Somewhere along in that time frame,  Billy had cancer…so did my sister.  Reeling from all that reality, somewhere, somehow I got my hands on a book that has stuck with me all these years later.  Elizabeth Kübler-Ross’s On Death and Dying was an early work that brought attention to how we process grief.  The Kübler-Ross model showed how the five stages: denial, anger, bargaining, depression and acceptance – are normal responses to dealing with the news of terminal illness and catastrophic loss.

The thing that really stuck with me is that people move through these stages on their own time.  You can’t move someone along – you can’t force them to the next step.  Nor do the steps come in perfect sequence.  One day you can be sent backwards for a matter of days or hours and the next instant be further along in the process.

Ed McMahon, Farrah Fawcett, Michael Jackson, Billy Mays…all names flashed before us on Headline News these days.  But my heart weighs heavier with Best Boy’s friend and business partner dealing with the news that he may or may not have 10 more years as he lives with an inoperable brain tumor.

We are all here – really.  We have no guarantees about the next breath. We just don’t know where our individual timeline drops off the page of life as we know it.  I’m entering into the time of year already when I first started blogging thinking I had more time for fun with Billy.  I look at pictures now – taken about a year ago – and think back to how I had no idea that we’d run out of space so quickly.

“People are like stained-glass windows. They sparkle and shine when the sun is out, but when the darkness sets in their true beauty is revealed only if there is light from within.”  (Elizabeth Kübler-Ross)

There have been dark days and I’m sure there will be darker yet to come…sometimes I feel like it’s just a tiny flickering candle behind the frame but a little bit of light is still light.

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Doctor My Eyes

17 04 2009

dsc_00061Yesterday was another one of those bittersweet days.  There is something about going so deeply into someone’s personal belongings that is a little disconcerting.  An empty white plastic container of personal hygiene wipes now filled with about eight different sizes and kinds of plastic bottle caps, an empty (thank GOD) 1 oz. portion cup of maple syrup stolen from his favorite restaurant, and four beautiful shells he probably got from a trip to Florida a dozen years ago.  Once it was all sorted (the shells saved – the rest tossed) it got to me again that here I was erasing the very quirkiness of who he was.

In a dresser drawer I found all of the copies of Stars & Stripes (the military newpaper) he’d saved from when he was visiting us in Spain back in the early 90’s.  There was nothing special about them – we’d get them from friends in the military just for fun…but to him it must have been reminders of coming to see us.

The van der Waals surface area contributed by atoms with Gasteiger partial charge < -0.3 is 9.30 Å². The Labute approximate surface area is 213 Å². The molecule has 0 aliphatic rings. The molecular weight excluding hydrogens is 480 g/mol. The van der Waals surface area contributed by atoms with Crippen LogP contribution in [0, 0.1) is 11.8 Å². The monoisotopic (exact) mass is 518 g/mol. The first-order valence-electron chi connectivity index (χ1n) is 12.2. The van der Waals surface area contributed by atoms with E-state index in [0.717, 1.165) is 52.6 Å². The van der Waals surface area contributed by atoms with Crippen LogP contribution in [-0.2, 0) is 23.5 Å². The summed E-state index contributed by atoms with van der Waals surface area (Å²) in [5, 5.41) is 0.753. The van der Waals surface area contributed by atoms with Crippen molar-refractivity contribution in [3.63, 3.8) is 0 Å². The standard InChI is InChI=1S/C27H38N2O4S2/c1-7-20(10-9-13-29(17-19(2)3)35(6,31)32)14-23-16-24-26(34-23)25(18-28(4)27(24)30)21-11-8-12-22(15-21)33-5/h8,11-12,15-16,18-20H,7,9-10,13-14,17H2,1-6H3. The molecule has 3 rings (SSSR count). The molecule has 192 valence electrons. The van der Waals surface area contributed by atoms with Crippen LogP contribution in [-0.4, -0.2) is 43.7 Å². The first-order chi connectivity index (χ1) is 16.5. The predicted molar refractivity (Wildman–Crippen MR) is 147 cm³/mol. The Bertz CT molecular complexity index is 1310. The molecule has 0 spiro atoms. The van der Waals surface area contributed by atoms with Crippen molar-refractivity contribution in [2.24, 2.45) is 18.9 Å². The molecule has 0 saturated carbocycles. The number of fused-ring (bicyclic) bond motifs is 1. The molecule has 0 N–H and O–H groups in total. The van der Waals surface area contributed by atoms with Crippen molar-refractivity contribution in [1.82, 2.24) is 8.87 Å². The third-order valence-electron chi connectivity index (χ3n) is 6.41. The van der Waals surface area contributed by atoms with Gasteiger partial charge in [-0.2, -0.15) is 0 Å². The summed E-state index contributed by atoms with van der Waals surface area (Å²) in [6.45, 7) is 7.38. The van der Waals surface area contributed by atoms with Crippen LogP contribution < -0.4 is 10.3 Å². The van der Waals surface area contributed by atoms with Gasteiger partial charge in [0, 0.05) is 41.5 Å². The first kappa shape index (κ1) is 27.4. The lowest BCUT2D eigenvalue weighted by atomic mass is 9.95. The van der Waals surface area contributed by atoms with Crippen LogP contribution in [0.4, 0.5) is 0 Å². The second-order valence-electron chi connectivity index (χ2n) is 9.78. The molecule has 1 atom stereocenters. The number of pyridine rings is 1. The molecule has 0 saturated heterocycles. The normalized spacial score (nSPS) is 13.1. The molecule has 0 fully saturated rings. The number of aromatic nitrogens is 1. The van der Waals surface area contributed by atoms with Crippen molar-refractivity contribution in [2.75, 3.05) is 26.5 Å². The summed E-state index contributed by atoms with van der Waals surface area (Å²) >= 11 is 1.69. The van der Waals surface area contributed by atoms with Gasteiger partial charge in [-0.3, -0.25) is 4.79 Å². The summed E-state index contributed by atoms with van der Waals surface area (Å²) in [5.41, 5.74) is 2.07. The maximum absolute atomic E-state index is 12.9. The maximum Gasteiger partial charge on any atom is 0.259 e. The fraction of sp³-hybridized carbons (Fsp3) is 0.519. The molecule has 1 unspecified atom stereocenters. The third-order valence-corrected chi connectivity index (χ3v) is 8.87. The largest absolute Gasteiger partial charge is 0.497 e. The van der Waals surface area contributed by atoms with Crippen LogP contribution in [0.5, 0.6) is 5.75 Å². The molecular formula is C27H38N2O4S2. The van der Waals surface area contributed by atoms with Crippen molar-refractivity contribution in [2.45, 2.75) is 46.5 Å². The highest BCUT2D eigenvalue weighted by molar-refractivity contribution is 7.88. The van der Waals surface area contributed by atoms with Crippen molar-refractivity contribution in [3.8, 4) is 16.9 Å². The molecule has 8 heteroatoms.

He was a lover of gadgets – every kind of AM/FM transistor radio, gazillions of pocket calculators and multiple pairs binoculars.  Lots and lots of sizes and shapes of binoculars.  Packing up for a Cubs game was never without a pair per person.  In later years they were readily available all over the house for birdwatching.  Today they are all on one place, still in his room – those don’t get tossed into the contractor’s grade black bags I’ve come to love. Yesterday the count was three for the garbage and three for Goodwill.  Woo-Hoo!!

dsc_0044During the search and rescue effort, I stumbled on this set of very unique binocular glasses.  You don’t even have to trouble yourself to hold them up to your eyes…that was Billy – finding a way to make taking the long view just a little easier.

Taking the long view isn’t easy when I spend time each week disassembling his life.  Last weekend when the “grounds crew” from the church were doing their thing – they took care of a biggie.  The Mrs. had been after Billy for YEARS to trim back the horribly overgrown bush from the side of the house.  He wouldn’t hear of it.  To him – it was no eye sore, or wretched inconvenience to mow around…it was his bird sanctuary.  In it hung his hand made (fashioned from things discarded for other uses) bird feeder.

In the last half dozen years the dementia made it harder and harder to address things that at one point in his life we would have been able to reason with him about.  So we let things go – knowing there would come a day that we could take care of things and not upset the apple cart at the same time.

So when she knew people armed with chain saws and safety glasses were at her beck and call, it was one of the things on the Mrs.’ wish list. When all the gear was packed up and all the brush hauled away (the very sight of half ton trucks driving on the lawn would have put him in the ground anyway), I stood at the window and looked at the raw scar on the ground.  I felt so guilty.  I felt like such a traitor.  I had a knot in my throat and I whispered, “I’m sorry Billy”.